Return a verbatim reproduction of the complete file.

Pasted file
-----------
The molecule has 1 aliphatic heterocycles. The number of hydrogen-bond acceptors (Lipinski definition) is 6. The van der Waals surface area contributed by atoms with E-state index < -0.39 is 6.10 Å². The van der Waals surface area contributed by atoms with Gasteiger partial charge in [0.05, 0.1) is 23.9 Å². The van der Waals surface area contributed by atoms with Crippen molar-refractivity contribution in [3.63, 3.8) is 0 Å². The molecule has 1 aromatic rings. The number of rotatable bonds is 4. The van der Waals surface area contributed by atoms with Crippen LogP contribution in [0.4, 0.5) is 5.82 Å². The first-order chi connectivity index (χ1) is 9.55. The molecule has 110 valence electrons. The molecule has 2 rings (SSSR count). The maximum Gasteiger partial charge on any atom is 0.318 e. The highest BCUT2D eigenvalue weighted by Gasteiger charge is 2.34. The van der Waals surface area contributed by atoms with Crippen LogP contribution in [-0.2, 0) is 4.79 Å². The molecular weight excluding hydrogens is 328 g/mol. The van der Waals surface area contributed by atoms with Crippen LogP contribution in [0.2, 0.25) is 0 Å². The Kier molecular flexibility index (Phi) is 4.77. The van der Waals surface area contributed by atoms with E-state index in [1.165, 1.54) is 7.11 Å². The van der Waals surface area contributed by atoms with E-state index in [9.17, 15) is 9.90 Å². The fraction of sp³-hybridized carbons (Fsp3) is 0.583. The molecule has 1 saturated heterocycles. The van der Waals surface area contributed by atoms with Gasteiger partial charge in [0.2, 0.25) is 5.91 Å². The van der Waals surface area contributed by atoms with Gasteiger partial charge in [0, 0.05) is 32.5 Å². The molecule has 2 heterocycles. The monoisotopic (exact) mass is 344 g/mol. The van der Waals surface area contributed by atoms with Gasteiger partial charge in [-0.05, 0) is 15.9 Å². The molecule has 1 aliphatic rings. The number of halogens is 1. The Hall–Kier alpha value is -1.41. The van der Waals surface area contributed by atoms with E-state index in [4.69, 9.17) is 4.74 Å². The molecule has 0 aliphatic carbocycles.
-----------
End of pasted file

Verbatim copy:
The molecule has 1 aliphatic heterocycles. The number of hydrogen-bond acceptors (Lipinski definition) is 6. The van der Waals surface area contributed by atoms with E-state index < -0.39 is 6.10 Å². The van der Waals surface area contributed by atoms with Gasteiger partial charge in [0.05, 0.1) is 23.9 Å². The van der Waals surface area contributed by atoms with Crippen molar-refractivity contribution in [3.63, 3.8) is 0 Å². The molecule has 1 aromatic rings. The number of rotatable bonds is 4. The van der Waals surface area contributed by atoms with Crippen LogP contribution in [0.4, 0.5) is 5.82 Å². The first-order chi connectivity index (χ1) is 9.55. The molecule has 110 valence electrons. The molecule has 2 rings (SSSR count). The maximum Gasteiger partial charge on any atom is 0.318 e. The highest BCUT2D eigenvalue weighted by Gasteiger charge is 2.34. The van der Waals surface area contributed by atoms with Crippen LogP contribution in [-0.2, 0) is 4.79 Å². The molecular weight excluding hydrogens is 328 g/mol. The van der Waals surface area contributed by atoms with Crippen LogP contribution in [0.2, 0.25) is 0 Å². The Kier molecular flexibility index (Phi) is 4.77. The van der Waals surface area contributed by atoms with E-state index in [1.165, 1.54) is 7.11 Å². The van der Waals surface area contributed by atoms with E-state index in [9.17, 15) is 9.90 Å². The fraction of sp³-hybridized carbons (Fsp3) is 0.583. The molecule has 1 saturated heterocycles. The van der Waals surface area contributed by atoms with Gasteiger partial charge in [0.2, 0.25) is 5.91 Å². The van der Waals surface area contributed by atoms with Gasteiger partial charge in [0, 0.05) is 32.5 Å². The molecule has 2 heterocycles. The monoisotopic (exact) mass is 344 g/mol. The van der Waals surface area contributed by atoms with Gasteiger partial charge in [-0.05, 0) is 15.9 Å². The molecule has 1 aliphatic rings. The number of halogens is 1. The Hall–Kier alpha value is -1.41. The van der Waals surface area contributed by atoms with E-state index in [4.69, 9.17) is 4.74 Å². The molecule has 0 aliphatic carbocycles.